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As the West pushes to decarbonize, a lack of investment in fossil fuel production and exploration threatens a supply squeeze, with alternative energy struggling to fill the gap.
Datawatch

Global energy shortage looms as investment in fossil fuels slides

Decarbonization push may cut oil output 73% by 2050 despite lack of alternatives

RYOSUKE HANAFUSA and HIDEMITSU KIBE, Nikkei staff writers | U.S.

TOKYO/DUBAI -- To achieve net-zero greenhouse gas emissions by 2050, the U.S. and Europe are cutting back on investment in oil and gas production. But it is unclear whether they can promote the adoption of renewable energy quickly enough to slow the growth in demand for fossil fuels, raising concerns over potential energy shortages.

Natural gas prices have more than tripled in Europe since the start of the year. While rich countries scramble for natural gas, which produces fewer carbon emissions than other fossil fuels, Russia is curtailing exports as it tries to cut its own reliance on coal-fired electricity.

The soaring prices also reflect higher demand for gas-fired power generation in Europe. Unfavorable weather means the continent's wind turbines are generating less electricity. But spiraling prices are unlikely to turn back the clock to heavy use of coal power, given the accelerating trend toward decarbonization.

Even the price of coal, however, is rising in Asia and elsewhere because demand remains strong in emerging economies, even as the opening of new coal mines slows.

Global demand for oil is forecast to fall 76% by 2050 from 2020 levels, while that for natural gas is expected to decline by 56% and coal by 89%, according to a road map for reaching net-zero greenhouse gas emissions announced by the International Energy Agency in May.

But many experts point out that the IEA's projections are theoretical figures aimed at achieving net-zero emissions. "Demand is unlikely to fall much in 2050," said Yoshikazu Kobayashi, senior economist at the Institute of Energy Economics, Japan.

The institute has developed two scenarios for global energy demand. The "standard scenario," which assumes a continuation of previous trends, predicts that primary energy demand in rich countries will drop 11% by 2050 from current levels, while demand will rise by more than 50% in emerging economies. As a result, the institute estimates global demand for oil will grow 36%, while that for natural gas will climb 57% by 2050, versus 2020 levels.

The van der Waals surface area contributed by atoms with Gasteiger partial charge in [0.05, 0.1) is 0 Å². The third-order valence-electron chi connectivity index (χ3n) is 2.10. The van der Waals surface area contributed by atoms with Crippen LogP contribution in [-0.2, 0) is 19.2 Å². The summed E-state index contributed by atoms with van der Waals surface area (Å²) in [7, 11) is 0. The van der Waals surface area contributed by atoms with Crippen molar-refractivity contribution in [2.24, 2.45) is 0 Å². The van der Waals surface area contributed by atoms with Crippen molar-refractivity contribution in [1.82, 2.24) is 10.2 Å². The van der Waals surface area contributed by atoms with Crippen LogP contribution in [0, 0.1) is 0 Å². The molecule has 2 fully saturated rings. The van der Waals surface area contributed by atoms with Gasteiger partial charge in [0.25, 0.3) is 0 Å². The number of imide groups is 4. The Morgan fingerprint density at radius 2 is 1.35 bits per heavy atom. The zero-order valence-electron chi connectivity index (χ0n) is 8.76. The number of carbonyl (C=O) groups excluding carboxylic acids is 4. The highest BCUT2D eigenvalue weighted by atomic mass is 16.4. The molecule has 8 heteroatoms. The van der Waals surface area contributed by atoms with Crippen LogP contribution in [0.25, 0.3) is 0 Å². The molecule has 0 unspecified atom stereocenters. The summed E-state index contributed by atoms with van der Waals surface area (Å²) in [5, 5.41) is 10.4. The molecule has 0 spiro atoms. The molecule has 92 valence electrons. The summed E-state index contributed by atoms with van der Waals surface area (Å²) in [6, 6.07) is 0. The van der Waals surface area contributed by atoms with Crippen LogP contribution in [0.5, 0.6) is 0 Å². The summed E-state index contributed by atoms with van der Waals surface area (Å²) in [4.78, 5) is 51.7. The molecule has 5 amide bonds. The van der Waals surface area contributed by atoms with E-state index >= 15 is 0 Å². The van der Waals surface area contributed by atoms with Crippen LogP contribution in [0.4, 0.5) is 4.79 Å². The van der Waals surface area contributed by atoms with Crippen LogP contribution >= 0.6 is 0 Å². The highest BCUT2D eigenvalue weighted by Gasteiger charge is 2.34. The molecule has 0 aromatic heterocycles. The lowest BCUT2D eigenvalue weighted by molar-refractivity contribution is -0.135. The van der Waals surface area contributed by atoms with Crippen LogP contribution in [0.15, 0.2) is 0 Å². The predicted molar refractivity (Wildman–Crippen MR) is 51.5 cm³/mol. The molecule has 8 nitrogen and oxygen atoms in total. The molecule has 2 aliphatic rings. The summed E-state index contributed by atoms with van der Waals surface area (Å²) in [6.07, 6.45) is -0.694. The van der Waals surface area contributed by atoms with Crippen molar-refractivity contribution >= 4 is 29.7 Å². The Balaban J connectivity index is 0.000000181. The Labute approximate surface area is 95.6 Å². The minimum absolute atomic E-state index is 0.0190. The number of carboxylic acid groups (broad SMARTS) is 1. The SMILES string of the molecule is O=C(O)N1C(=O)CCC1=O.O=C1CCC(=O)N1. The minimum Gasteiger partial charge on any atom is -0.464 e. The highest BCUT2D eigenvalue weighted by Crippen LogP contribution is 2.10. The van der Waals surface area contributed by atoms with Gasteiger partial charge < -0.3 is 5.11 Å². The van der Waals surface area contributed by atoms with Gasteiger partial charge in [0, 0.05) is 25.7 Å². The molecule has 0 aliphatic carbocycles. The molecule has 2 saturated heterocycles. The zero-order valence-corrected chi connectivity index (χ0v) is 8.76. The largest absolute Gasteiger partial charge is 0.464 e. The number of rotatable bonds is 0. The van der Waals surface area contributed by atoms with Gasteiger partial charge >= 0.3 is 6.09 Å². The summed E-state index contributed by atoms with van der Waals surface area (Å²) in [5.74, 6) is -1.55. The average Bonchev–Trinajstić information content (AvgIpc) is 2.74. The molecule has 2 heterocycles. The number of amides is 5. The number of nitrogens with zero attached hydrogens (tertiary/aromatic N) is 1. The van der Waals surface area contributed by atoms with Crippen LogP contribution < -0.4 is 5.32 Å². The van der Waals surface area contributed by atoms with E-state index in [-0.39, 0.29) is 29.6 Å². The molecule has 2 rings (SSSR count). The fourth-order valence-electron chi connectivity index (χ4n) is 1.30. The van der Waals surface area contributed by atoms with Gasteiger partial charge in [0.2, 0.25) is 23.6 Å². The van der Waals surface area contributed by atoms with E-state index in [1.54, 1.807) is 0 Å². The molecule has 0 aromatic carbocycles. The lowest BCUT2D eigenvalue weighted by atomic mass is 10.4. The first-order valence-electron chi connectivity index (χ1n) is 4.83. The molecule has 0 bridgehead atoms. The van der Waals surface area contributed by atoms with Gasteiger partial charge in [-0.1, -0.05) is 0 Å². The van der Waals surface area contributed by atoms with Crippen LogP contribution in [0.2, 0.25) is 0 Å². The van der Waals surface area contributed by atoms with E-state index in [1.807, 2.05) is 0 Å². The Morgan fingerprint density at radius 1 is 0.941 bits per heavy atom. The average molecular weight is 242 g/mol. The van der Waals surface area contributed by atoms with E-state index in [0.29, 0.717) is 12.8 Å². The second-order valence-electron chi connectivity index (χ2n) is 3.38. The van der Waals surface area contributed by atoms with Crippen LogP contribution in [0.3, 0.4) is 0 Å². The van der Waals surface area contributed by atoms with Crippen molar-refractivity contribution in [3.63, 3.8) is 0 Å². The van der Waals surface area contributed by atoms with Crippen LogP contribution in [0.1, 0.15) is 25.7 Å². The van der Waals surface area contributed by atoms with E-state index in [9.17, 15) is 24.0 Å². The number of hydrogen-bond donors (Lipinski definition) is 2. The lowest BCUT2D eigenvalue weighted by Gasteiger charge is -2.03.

The other scenario, which takes advances in decarbonization technology into account, also foresees higher energy demand -- rising 8% for oil and 16% for natural gas. Demand in emerging countries will stay solid for oil for use as gasoline and for natural gas as an industrial fuel, the institute says.

Despite the expected rise in demand for fossil fuels, U.S. and European oil majors are cutting investment in oil and gas fields. Decarbonization has become a top priority as shareholders become more sensitive to the climate change issue. European researcher Rystad Energy forecasts that the top six U.S. and European oil companies' combined exploration and development spending will decline by more than half to $56.8 billion in 2021 from more than $120 billion in 2015.

Global crude oil production will drop 21% and 73% by 2030 and 2050, respectively, from 2020 if natural gas drillers immediately halt investment, according to the IEA's forecast assuming net-zero emissions. If countries lag in their decarbonization efforts, the supply of fossil fuels may not keep up with demand.

The energy-rich producers of the Middle East are aware of this possibility -- and looking to take advantage. Saudi Aramco CEO Amin Nasser said in August that the Saudi state-owned oil company is "diligently working" to expand production capacity. "Seeing that there is a lot of underinvestment in [oil] supply, it's a great opportunity for us," he said.

But Ellen Wald of the Atlantic Council, a U.S. think tank, warns that the world will be exposed to "a huge risk." If the U.S. continuously reduces oil production, "you will be left with oil coming from few countries, such as the UAE, Saudi Arabia and Russia. Not only is that a political threat, it is an economic threat," she said.

If a single region becomes the main source of supply, the risk of a repeat of the oil shocks of the 1970s will also increase.

As extreme weather brought on by global warming inflicts serious damage around the world, including floods, droughts and wildfires, carbon neutrality is a challenge the world must meet in order to limit temperature rises and the risk of still greater harm. The difficulty will be avoiding a breakdown in energy supply while still facilitating the development of the technologies needed for decarbonization.

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